But while numbers are numbers, it’s still important to remember that numbers are just numbers. They aren’t good at making observers care or take in the trends and patterns displayed. All the databases needed to convince the general public that the world is, in fact, getting better and better are right at hand. The problem with data in today’s fast-paced world is that it’s often behind a paywall, or just plain boring. With little to no personal ties to humanity’s great progress, it becomes difficult for many of us to care much about the decline of war and child mortality. Men well-versed in the fields of statistics or visual cognition like Steven Pinker[3] and the late Dr. Hans Rosling[4] may attempt to bridge this gap, but the fact of the matter remains: numbers are just numbers.

I find it difficult to be complacent about the world of today just because of how much progress has been achieved in only a generation of my immediate family. The world my father was born into and the world I was born into are vastly different.

My father was born into a newly independent former crown colony: 8-year-old Ceylon. Democracy in the nation was still in its infancy, my father was a member of a minority ethnic group that faced marginalization just because of his language of common discourse, and the life expectancy in the country was a meager 54 years.

Amidst ripe ethnic and religious tensions, his country was plunged into a civil war that lasted a quarter of a century and faced a diaspora of opportunity-seeking men and women. Today, nearly a decade after the war’s conclusion, the nation is at peace, the average life expectancy is 77 years, and democracy is strong with peaceful transitions of power being observed between incumbent governments and former oppositions.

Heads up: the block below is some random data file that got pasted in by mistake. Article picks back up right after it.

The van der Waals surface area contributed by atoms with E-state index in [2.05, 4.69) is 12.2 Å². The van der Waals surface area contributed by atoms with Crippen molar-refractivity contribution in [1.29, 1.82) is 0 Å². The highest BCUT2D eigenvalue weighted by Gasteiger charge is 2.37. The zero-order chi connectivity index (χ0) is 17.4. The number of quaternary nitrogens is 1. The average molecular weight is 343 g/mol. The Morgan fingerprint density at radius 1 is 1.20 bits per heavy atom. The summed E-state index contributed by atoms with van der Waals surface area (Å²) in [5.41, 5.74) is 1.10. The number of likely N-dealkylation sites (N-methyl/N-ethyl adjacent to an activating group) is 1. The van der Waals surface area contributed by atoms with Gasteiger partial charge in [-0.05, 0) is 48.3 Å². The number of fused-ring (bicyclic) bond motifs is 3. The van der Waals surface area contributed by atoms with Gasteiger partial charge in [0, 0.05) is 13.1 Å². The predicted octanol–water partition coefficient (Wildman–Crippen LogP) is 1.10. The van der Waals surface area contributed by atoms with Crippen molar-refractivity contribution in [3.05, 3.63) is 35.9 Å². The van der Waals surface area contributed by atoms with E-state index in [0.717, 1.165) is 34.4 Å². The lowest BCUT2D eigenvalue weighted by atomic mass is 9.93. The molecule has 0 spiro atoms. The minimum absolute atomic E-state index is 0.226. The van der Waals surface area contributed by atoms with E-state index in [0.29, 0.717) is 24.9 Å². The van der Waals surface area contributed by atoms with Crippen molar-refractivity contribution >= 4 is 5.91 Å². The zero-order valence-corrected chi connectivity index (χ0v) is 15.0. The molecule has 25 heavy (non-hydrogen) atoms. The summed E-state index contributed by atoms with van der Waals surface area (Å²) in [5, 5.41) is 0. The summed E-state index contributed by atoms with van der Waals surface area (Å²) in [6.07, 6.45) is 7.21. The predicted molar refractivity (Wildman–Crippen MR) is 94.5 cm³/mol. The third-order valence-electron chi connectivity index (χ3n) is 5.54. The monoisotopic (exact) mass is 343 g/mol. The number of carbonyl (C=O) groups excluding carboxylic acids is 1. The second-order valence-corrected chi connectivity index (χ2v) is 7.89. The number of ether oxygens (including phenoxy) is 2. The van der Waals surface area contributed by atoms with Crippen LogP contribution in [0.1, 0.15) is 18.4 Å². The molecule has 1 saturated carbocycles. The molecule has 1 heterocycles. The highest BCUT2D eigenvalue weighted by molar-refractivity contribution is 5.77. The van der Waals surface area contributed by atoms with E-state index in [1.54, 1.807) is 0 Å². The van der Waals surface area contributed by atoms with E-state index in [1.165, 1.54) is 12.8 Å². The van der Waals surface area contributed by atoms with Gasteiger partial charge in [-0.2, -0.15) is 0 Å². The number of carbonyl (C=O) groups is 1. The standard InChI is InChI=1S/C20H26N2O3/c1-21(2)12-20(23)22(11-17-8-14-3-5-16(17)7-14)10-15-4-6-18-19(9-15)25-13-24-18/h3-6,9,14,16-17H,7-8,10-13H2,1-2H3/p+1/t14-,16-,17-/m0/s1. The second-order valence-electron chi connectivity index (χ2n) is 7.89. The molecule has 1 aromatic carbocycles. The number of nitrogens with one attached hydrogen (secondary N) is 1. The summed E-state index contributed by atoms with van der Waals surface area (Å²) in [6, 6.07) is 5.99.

I, on the other hand, was born into a pleasant suburb of Miami a year into the millennium. Unlike the peers of my father in his youth, I grew up with access to all the amenities a growing child might ever need, and then some. I’ve never faced enmity from anyone on the basis of ethnicity, race, or first language like my father did before me, and I have access to nearly unlimited information about the world around me. It’s a world I sometimes fear I take for granted and a world that I wish my father was still around to enjoy.

Perhaps the problem of complacency is one that will never be solved, for so long as progress is made, there never will be a time where a child born elsewhere that doesn’t succumb to illness makes us as glad as losing one of our own makes us sad.

This post was inspired and adapted from an answer I wrote on Quora.com in response to:  What are your most controversial or unpopular opinions?


[1] OurWorldInData.org

[2] Survey – Gapminder.org

[3] Is the world getting better or worse? A look at the numbers | Steven Pinker

[4] The best stats you’ve ever seen | Hans Rosling

Visualized: American Public Opinion on Same-Sex Marriage

Blue: Support | Light Green: Plurality opposed | Dark Green: Majority opposed

On this week’s America Visualized, we take a look at public opinion on state-recognized same-sex marriages. All data used in making the maps above comes from the PRRI, the Public Religion Research Institute.